This week our local schools revealed their plans for the fall. There are as many different approaches as there are school districts involved, but the one thing that is fairly consistent is that if students return to the classroom, they’ll be wearing face masks.
I don’t think that comes as such a shock. Also this week, most stores in our area began requiring masks inside, a mandate that has not come from our governor in the state of Missouri, but has been left up to county health officials, local governments, and business owners. A good number of people were wearing them anyway, but now it’s official policy.
That’s led to a little bit of grumbling, as there are still some people who question the practice, but for the most part, the folks in my little corner of the world are handling any conflicts with calm discussion and a touch of humor.
Mostly, we talk about underwear.
It’s all over my social media feeds as clever memes that draw parallels between wearing a face mask and wearing a bra or panties or boxer briefs. A mask, they say, should be treated like underwear—it should be kept dry, worn clean, and not adjusted in public. Many ladies add to the discussion by proudly proclaiming that even though it’s uncomfortable and kind of a pain, they wear a bra in public for the benefit of others. Unfortunately, outside of social media, and in the sticky summer St. Louis heat, the resolve of some seems to fall away and that particular metaphor doesn’t always hold.
But the point is still valid. And what else do we have to talk about?
Because on this day in 2020, when the world should be sharing in the celebration of the parade of nations and the end of the Olympic torch relay at the opening ceremony of the Summer Olympics in Tokyo, instead we’re sharing a virus.
And when we should be watching with pride as the torch is run into an Olympic stadium filled with the best elite athletes the world has to offer, anticipating gymnastics floor routines, swimming medley relays, and (in my household particularly) epic fencing bouts, we’re stuck instead with endless conversations about the fallout of Covid-19. And underwear.
In 1956, the topics actually overlapped, because that’s when the great underwear torch relay occurred. The Olympic torch, of course, is the symbol of connection and continuity from the Olympics of Ancient Greece and the modern-day event, which draws the world together in a spirit of friendly competition, cooperation, and good fun.
The relay, however, which sees the lighted torch carried from Olympia, Greece to the host city, making appearances in cities around the world on the way, has much shallower roots, only dating back to the 1936 Olympic Games in Berlin. It was a tradition begun by Nazis.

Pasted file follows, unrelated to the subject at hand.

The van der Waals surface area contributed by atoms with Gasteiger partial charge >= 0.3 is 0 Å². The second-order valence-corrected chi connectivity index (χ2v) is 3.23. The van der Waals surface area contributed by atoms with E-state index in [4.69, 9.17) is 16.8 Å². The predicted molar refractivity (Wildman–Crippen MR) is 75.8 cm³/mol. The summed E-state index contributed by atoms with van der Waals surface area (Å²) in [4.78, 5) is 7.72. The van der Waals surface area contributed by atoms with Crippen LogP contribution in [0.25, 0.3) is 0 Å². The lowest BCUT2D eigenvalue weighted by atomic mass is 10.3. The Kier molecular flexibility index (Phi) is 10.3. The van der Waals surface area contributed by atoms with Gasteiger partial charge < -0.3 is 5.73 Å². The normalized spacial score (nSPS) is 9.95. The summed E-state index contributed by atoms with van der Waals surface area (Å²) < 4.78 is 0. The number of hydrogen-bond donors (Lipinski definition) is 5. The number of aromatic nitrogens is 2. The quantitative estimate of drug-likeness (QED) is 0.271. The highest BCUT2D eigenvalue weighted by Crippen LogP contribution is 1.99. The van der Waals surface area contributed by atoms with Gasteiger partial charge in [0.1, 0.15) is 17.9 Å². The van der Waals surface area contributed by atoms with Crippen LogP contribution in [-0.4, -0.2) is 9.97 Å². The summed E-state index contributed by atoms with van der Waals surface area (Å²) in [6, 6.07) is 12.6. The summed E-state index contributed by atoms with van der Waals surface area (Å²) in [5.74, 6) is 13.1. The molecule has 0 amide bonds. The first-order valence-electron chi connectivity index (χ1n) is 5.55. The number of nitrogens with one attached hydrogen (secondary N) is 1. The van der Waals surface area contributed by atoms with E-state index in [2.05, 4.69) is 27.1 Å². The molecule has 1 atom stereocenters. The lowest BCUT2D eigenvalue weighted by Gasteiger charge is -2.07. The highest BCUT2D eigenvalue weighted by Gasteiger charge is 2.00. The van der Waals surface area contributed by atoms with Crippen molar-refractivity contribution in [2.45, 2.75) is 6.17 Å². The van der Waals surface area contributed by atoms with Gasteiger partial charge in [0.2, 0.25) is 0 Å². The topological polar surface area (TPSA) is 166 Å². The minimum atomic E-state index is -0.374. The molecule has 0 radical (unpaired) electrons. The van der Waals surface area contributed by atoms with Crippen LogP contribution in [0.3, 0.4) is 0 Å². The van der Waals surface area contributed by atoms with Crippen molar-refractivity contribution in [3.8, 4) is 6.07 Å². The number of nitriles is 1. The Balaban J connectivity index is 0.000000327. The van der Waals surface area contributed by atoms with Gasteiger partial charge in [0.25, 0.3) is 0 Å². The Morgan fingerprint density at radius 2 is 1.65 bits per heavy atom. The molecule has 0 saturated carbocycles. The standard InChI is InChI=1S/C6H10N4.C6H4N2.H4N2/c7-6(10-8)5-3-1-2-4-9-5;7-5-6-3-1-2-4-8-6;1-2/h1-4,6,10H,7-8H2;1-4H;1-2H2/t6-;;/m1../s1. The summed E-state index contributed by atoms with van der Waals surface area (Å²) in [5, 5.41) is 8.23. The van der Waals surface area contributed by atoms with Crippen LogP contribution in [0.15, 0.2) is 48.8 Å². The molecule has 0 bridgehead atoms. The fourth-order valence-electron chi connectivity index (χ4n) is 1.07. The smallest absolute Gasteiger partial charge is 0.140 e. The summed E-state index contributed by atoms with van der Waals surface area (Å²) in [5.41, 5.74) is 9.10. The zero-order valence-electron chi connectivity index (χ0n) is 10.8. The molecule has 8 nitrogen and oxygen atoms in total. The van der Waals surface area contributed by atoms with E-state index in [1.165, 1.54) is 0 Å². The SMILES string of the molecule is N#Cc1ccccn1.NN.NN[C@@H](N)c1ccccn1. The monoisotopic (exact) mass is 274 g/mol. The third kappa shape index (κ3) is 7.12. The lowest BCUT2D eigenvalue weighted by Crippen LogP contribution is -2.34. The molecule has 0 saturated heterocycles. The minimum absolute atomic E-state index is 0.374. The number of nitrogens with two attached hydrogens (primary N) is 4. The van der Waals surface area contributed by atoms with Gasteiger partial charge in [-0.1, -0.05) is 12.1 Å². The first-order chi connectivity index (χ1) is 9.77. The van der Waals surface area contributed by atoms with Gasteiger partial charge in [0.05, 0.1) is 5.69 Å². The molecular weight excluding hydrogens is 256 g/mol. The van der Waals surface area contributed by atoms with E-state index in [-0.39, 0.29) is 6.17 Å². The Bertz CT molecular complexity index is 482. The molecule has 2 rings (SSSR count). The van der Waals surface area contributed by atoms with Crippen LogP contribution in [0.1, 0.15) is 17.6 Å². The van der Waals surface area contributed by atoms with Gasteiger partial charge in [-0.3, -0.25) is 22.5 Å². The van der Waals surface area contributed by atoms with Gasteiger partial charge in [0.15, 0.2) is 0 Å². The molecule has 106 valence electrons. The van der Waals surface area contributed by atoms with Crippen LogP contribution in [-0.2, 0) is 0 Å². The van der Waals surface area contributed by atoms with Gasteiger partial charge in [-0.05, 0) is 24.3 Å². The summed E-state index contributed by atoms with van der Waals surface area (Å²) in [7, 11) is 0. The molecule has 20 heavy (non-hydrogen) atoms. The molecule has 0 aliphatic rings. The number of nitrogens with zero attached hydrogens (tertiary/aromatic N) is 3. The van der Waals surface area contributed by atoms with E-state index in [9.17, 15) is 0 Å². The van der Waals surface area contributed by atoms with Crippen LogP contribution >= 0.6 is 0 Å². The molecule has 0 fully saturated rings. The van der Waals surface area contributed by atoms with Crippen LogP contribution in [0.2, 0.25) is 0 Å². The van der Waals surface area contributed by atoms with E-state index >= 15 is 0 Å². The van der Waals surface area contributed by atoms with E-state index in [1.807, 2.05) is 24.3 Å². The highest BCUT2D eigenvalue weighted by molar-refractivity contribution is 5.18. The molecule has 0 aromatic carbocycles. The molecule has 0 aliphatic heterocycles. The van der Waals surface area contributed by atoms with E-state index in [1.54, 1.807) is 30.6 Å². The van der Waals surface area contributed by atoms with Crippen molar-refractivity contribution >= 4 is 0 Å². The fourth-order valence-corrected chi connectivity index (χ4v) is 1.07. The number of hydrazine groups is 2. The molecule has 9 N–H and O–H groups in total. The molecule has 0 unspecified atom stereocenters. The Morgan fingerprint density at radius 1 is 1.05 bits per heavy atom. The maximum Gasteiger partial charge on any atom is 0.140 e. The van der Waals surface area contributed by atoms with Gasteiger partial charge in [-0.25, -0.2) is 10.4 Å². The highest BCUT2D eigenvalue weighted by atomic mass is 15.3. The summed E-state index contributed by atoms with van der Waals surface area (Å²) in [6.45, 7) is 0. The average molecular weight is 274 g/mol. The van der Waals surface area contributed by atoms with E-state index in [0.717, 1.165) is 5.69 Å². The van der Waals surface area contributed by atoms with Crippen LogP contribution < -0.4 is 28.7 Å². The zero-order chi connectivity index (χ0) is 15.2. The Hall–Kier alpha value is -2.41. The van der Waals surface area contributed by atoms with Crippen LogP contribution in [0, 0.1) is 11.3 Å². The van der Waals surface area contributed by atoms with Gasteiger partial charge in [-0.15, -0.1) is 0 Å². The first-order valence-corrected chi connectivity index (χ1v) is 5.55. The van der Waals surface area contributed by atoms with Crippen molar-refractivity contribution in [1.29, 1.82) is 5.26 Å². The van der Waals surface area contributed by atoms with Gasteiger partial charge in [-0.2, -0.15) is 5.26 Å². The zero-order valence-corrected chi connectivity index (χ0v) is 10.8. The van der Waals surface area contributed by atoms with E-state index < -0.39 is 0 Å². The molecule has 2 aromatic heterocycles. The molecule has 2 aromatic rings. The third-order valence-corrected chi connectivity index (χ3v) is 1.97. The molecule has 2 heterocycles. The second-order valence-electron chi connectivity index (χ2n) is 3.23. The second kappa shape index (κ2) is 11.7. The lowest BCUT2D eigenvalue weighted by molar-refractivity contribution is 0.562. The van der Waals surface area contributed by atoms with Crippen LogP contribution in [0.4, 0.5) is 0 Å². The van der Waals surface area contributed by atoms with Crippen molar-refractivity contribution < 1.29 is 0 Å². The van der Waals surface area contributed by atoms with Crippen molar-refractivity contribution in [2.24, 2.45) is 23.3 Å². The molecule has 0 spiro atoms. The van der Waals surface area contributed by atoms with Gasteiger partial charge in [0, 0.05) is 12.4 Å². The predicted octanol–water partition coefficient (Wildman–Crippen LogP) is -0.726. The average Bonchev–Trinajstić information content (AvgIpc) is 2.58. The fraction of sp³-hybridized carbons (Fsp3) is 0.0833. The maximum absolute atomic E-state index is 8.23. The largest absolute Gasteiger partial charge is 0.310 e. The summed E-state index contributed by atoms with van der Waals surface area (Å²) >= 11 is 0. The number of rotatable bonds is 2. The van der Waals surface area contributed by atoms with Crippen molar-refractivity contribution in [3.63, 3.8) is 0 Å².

For this and probably lots of other geopolitical reasons, the torch relay and the torch itself, has at times been the target of protests. In 1956, one such protest carried out by eight students from St. John’s College at the University of Sydney, involved a fake torch made from a silver-painted wooden chair leg, a plum pudding can, and a flaming pair of underpants.
Approximating the dress of an official torch runner, and accompanied by a uniformed buddy on a motorcycle, one student carried the flaming drawers ahead of the official torch and even managed to hand it off to then Lord Mayor of Sydney Pat Hills, who, flustered at the earlier than expected arrival of the torch, proceeded to give a prepared speech to an expectant crowd. By the time he learned of the deception, the student had disappeared.
The real torch did make its way to the handoff at Sydney Town Hall amid a little bit of mayhem. It went on from there to Melbourne where it burned brightly over the Olympic Games that year. The student who’d handed off the flaming underwear, a young man named Barry Larkin, went on to establish a successful veterinary practice, and as is so often the case, no one really seems to know what he and his friends were actually protesting.
But I suppose people will always find a reason to get a little riled up. It might be that we disagree with the way our local school districts have decided to try to navigate an impossible situation. Or it might be that we have deep-rooted personal beliefs about whether or not people should be required to wear face masks into WalMart.
I wish we could all be watching the Olympics. But I guess instead we’ll talk about underwear.